Wednesday, April 6, 2011

Some people pay a lot more to feel better about themselves...

As an eBay seller, I don't get the same type of social camaraderie that most people get at their 9 to 5 job where other employees gather around a water cooler or whatever and chat.

So I get my chat on with other eBay sellers on an assortment of forums and facebook groups.  And those groups are awesome.  I honestly would not be the seller I am today if it weren't for the wealth of knowledge that these ladies share. Mostly ladies... there are some men, too.

Anyhow, so I frequent a forum specifically for clothing sellers on eBay and, just like any gathering of strong women with varied opinions, things can get a little heated sometimes.

I guess around Christmastime, one of the members posted that she was going through a rough time.  She was having a hard time paying her bills, her eBay fees were due, and her ability to sell and make any money at all was going to be compromised.  Other members rallied around her and started sending her small PayPal payments to help out.  Five dollars, ten dollars, whatever they could safely give.

And this member who was going through this rough time was able to pay her fees or her Internet bill or whatever it was that she needed to pay and keep on selling.

Fast forward to the past week or so and this same member comes along and starts posting little conversational things about getting a new dog, replacing the furniture in her house, getting a new roof on her (4000 square foot) house and all kinds of stuff.

And feathers start to get ruffled.  People felt like they were scammed.  How, in less than 6 months, did this member get back on her feet to the point where she can afford to buy furniture and replace a roof?

People started questioning her, asking her if she planned to pay back the people who had helped her in the past, basically accusing her of taking advantage of the generosity of the board.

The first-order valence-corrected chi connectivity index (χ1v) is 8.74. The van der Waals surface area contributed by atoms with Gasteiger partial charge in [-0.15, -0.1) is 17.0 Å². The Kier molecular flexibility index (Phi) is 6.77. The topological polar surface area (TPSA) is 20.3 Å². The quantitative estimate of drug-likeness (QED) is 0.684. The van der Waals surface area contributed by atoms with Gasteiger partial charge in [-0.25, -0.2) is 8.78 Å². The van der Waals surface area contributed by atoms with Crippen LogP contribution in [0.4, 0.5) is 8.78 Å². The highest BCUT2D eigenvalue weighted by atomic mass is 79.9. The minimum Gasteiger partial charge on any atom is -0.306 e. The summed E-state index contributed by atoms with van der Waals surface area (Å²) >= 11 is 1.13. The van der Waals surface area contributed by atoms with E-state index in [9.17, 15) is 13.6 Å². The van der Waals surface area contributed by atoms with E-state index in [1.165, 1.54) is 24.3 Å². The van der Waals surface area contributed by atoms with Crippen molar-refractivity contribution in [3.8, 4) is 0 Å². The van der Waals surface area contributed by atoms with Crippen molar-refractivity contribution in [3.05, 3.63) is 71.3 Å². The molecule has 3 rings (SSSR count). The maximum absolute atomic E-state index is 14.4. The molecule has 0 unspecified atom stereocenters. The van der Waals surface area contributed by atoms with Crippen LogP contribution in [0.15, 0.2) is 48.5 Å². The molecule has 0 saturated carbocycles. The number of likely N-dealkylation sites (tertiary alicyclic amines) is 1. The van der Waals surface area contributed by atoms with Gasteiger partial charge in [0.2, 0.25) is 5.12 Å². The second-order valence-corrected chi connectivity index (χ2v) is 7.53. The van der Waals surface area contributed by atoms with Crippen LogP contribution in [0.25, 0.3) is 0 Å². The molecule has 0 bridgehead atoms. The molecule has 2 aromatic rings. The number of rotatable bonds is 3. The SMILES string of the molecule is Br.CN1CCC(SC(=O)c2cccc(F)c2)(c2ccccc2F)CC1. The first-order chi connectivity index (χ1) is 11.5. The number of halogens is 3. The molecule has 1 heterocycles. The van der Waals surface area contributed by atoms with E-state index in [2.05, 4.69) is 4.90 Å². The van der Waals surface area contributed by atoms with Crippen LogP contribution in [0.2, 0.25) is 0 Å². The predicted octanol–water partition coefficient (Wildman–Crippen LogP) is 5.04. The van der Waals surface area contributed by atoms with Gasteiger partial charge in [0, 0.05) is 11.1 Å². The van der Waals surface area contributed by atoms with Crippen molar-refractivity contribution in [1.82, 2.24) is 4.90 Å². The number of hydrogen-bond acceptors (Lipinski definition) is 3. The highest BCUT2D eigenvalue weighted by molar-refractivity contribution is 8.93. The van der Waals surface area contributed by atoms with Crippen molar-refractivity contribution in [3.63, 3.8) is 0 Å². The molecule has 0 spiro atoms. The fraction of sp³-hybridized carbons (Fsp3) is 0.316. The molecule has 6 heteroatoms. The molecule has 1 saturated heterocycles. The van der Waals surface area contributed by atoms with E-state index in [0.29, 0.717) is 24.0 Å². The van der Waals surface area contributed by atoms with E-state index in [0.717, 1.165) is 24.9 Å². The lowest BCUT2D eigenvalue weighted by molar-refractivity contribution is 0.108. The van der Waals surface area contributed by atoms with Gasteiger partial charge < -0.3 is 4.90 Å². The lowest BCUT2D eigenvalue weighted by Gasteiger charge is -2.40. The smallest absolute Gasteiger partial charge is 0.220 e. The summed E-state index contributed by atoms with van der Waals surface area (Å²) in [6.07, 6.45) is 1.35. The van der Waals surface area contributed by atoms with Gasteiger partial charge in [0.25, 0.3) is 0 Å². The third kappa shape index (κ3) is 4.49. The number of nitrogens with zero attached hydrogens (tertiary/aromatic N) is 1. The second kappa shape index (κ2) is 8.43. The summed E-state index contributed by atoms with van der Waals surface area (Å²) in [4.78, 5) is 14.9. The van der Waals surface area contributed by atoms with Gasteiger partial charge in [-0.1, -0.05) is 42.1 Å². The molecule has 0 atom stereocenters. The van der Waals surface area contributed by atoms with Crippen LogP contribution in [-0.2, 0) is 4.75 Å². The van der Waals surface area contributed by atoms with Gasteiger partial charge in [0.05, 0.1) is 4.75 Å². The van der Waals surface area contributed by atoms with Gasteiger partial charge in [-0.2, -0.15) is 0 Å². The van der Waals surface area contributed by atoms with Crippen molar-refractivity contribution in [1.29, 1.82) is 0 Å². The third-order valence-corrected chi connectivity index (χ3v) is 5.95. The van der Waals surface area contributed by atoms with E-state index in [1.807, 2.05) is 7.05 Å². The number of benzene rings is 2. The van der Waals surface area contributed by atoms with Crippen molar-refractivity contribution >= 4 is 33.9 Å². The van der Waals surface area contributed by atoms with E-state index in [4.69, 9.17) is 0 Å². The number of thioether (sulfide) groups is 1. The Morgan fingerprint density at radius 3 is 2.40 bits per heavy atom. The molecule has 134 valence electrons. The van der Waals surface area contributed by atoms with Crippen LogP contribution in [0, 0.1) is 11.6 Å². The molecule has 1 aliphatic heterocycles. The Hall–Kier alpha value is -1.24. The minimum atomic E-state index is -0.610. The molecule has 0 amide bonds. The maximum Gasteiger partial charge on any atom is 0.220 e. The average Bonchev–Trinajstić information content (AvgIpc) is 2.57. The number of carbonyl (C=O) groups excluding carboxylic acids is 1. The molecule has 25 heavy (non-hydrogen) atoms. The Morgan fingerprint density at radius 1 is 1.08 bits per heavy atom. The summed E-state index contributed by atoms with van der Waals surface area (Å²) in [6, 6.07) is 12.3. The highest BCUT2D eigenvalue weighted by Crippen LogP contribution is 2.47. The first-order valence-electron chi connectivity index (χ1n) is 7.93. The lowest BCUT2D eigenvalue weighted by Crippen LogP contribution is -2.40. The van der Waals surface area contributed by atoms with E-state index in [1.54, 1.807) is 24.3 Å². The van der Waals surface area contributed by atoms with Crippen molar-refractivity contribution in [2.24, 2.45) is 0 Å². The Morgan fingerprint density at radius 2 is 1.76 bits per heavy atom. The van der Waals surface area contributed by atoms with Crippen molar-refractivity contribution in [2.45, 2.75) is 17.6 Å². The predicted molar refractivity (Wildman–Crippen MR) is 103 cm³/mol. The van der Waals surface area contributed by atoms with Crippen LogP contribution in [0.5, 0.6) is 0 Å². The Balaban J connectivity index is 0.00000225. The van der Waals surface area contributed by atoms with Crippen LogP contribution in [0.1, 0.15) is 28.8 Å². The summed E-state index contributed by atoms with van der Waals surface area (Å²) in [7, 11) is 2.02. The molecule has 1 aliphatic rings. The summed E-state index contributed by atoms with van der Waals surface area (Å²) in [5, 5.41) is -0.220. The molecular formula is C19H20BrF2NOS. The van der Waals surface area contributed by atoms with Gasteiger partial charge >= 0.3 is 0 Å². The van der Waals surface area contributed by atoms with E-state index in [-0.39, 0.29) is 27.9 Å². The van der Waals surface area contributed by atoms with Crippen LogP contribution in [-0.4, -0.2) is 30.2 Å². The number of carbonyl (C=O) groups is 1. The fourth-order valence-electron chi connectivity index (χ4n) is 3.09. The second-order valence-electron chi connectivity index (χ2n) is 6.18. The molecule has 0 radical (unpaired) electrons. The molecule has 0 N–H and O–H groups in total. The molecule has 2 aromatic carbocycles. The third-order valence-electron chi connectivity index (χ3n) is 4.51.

And maybe I shouldn't even have an opinion about it. I don't remember the original post and I didn't donate any money to her cause, but I'm like all those women with strong opinions so I'm going to talk about it, anyway.

I question the generosity of the people who are upset.  It seems to me that if I give someone a few bucks to get back on their feet, that's exactly what I want them to do.  I hope that the money I give to them will help them over whatever rough patch they are going through and be able to live their life in a normal fashion.  I'm not going to begrudge them comfort once they do get back on their feet. 

Upon reading further into the situation, I noticed that this seller commented on her "new" furniture and how she was shopping for it at a thrift store.  She talked about replacing her roof and having it financed because the old one had been leaking.  And I know that a lot of these other women, the ones who are all up in arms and questioning whether their little loans are going to be repayed, have read these same things.

Unless I specifically state that this money is a loan, I don't expect it back.  I don't expect that once this person gets back on their feet they're going to send my ten dollars back. And I certainly don't question someone buying a couch at the Goodwill and replacing an old, leaky roof.

When you give someone a gift, you give it to them without strings.  You don't remind them constantly that you helped them, you don't give them fifteen dollars and a side of guilt, you just give.

But it seems like there are so many people who have some sort of checklist going on in their heads.  They're tallying up everything they've ever done for anyone else and then using those "brownie points" as leverage at a later date. As far as I know, this woman never asked for help.  She never begged for money.  People gave it to her out of their own free will.  And they wouldn't have done it if it didn't do something for them, too. 

Once I was having a conversation with Jenny about panhandlers.  In South Florida we have panhandlers all over the place.  Jenny has an interesting view on them.  She looks at them as if they are providing a "feel good" service.  Say that today I'm not feeling so good about myself.  I can give a couple bucks to a panhandler and poof! I've done a good deed and can now feel better about myself. 

Most days I don't need that service, but isn't it nice that it's there just in case I'm really feeling like I'm a crappy person one day?

So when those members started sending their friend little payments to help her out, they got to experience that "feel good" service.  Bought and paid for.  No refunds.